The last thing I need is another note-taking app. I've had it with them. How many more do we need? I, for sure, never seem to have enough of them. So, herea are some of my useful notes about various note-taking/writing software I have discovered, tried, and am yet to take on.
It's worth mentioning briefly that the likes of Evernote,Google Keep, and OneNote are really, really not my thing. I love Standard Notes, of course. You simply cannot go wrong with Standard Notes. Everyone on Listed loves Standard Notes. But there are a few more mehtion-worthy contenders I have collected useful notes about.
It's also worth mentioning that I've not tried a couple of the apps mentioned here (but it should be clear which ones from my notes) and some of them I haven't tried as well as I should (but not at all because I don't have high hopes for them—I do).
And I'll also mention that these notes are written as much so I don't forget to eventually try all this stuff as due to hoping someone may find my notes useful.
Firstly, Joplin. Can it really be as great as it looks? I don't know, but I'm downloading, and not in the least because it seems too good to be true. I guess we'll wait and see.
One I've used on and off—mainly off because I can't be asked to sort out some sort of a manual syncing solution for it, but sometimes on because it is so pleasing to the eye is the lovely Typora. So nice. So! Very. Oh, I just scrolled down the website and noticed it has a heap of features I didn't realise it had: images, diagrams, inline styles (whatever that is, but I'm sure it's not too hard to find out). Word count, line count, character count . . . There's much to enjoy. All I need to do is sort out some sort of sync, make sure I save stuff in some consistent location, and work out what I will be using it for. There's no mobile app, but they are just
.md files, so pretty much any markdown editor should do it (I think!). I wanted to upload a picture—I took some pretty screenshots—but something seems to have happened to Flickr. Nothing is uploading. So maybe next time.
Here's a pretty screenshot from Typora's website. Ahh . . . doesn't it look great?
NoteRiot looks great—and they have a mobile app, which also looks great. I will definitely give it a go.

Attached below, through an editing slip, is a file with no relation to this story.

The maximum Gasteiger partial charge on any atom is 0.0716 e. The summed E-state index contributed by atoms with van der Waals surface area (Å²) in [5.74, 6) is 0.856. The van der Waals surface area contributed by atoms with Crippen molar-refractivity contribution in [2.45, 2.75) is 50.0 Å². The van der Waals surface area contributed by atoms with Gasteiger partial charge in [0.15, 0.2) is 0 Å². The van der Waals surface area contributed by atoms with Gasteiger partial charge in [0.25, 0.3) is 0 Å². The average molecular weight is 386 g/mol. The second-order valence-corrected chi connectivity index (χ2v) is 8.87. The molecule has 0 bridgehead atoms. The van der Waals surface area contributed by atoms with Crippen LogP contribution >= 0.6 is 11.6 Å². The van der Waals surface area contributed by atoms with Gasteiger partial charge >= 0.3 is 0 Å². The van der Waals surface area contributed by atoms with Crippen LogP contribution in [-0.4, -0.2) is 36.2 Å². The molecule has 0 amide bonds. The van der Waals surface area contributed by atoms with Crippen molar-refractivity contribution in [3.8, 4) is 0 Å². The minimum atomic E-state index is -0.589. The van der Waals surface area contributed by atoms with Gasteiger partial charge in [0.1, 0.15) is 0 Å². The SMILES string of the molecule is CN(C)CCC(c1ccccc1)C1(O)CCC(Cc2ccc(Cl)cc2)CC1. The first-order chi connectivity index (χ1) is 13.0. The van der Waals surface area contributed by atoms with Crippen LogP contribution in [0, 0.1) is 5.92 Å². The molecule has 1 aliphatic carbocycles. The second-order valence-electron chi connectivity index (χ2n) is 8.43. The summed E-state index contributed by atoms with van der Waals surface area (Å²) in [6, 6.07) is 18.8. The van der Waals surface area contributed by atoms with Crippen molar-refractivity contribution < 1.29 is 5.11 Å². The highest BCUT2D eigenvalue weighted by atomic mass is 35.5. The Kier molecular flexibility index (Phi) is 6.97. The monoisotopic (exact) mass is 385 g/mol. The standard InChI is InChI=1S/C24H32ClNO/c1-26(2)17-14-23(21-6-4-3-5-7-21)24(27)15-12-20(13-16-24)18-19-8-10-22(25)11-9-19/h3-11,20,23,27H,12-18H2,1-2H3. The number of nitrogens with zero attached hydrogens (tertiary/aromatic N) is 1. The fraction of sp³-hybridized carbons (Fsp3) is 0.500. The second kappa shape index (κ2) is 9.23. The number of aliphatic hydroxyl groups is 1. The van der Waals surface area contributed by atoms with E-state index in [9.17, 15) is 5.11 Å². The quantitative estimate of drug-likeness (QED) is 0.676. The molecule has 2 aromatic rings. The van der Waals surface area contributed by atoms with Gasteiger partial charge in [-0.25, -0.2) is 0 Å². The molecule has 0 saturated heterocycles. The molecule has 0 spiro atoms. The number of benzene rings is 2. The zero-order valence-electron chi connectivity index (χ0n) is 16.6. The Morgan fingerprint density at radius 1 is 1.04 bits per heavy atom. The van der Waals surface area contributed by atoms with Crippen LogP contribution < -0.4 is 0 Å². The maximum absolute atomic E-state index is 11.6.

Draft is also worth checking. It really is a nifty little app.
If like me, you take a lot of notes on paper, Notebloc may be a useful thingy to have on your phone.
And finally, the gem and the diamond of them all: Notion. That thing is unbelievable:
Off the top of my head, I use it for:
- project management and everyday task lists,
- web bookmarking,
- book database and reading list,
- my reading notes and favourite quotes all linked to the above,
- a wiki,
- an editorial calendar,
- for image and video cataloguing,
- for saving noting my favourite jokes,
- for managing company goals,
- as a contact database,
- for meeting minutes,
- to keep recipes,
- and contact database.
The list is not exhaustive and doesn't begin to cover what Notion can do, but at the same time, it's so simple and intuitive I could use it with half the brain, and I am not even that clever. Notion is like Standard Notes on steroids. It is one of those bare basics apps, just like Standard Notes, but it's so much more because you can present databases as views and create links between them. It is like Microsoft Access would be if it was made by Standard Notes. I don't believe it's open source, but it must be close enough because I can't live without Notion.
Apart from the upload file size limit, I believe free acounts have full functionality and will provide an average Joe with ple-e-enty of space to last a year (and possibly more), but me—I've not been so lucky. As you probably guessed from the use case detailed above, I ran out in days. So what? Notion is only $8 p/m (or something negligible on those lines) per user, and I've been using it for a couple of months for several users and not had to pay a penny yet because they give you credit for referrals, trying out new features, and even for upgrading to a new version, it seems.
It works amazingly on a mobile. It is fast in a browser. The Windows app is dapper. The development is a lot. The support team couldn't be more responsive. And the interface looks really, really good. Notion, my friends, is truly the God of Notes.
Notion is truly the God of Notes.
I'll soon be checking some more intersting decentralised apps on State of the Dapps—that one, it looks most interesting of them all. I just need more time to look at all these goodies. About 60 hours in a day should do it.